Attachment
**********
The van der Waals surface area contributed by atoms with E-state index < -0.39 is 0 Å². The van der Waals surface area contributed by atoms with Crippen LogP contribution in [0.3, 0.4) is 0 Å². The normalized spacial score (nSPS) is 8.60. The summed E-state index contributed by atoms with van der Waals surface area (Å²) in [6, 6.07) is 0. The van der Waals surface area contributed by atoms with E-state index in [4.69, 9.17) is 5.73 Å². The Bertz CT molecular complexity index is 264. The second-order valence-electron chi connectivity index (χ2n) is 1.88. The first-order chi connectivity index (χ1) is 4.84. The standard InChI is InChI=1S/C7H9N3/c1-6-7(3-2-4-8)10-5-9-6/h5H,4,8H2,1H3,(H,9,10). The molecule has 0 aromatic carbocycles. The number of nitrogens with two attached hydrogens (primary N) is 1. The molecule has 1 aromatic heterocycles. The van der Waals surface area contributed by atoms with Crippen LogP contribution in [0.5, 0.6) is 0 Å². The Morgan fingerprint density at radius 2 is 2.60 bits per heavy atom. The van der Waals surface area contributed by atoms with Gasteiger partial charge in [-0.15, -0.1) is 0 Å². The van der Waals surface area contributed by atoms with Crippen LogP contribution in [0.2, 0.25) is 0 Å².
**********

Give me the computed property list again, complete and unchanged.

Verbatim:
The van der Waals surface area contributed by atoms with E-state index < -0.39 is 0 Å². The van der Waals surface area contributed by atoms with Crippen LogP contribution in [0.3, 0.4) is 0 Å². The normalized spacial score (nSPS) is 8.60. The summed E-state index contributed by atoms with van der Waals surface area (Å²) in [6, 6.07) is 0. The van der Waals surface area contributed by atoms with E-state index in [4.69, 9.17) is 5.73 Å². The Bertz CT molecular complexity index is 264. The second-order valence-electron chi connectivity index (χ2n) is 1.88. The first-order chi connectivity index (χ1) is 4.84. The standard InChI is InChI=1S/C7H9N3/c1-6-7(3-2-4-8)10-5-9-6/h5H,4,8H2,1H3,(H,9,10). The molecule has 0 aromatic carbocycles. The number of nitrogens with two attached hydrogens (primary N) is 1. The molecule has 1 aromatic heterocycles. The van der Waals surface area contributed by atoms with Crippen LogP contribution in [0.5, 0.6) is 0 Å². The Morgan fingerprint density at radius 2 is 2.60 bits per heavy atom. The van der Waals surface area contributed by atoms with Gasteiger partial charge in [-0.15, -0.1) is 0 Å². The van der Waals surface area contributed by atoms with Crippen LogP contribution in [0.2, 0.25) is 0 Å².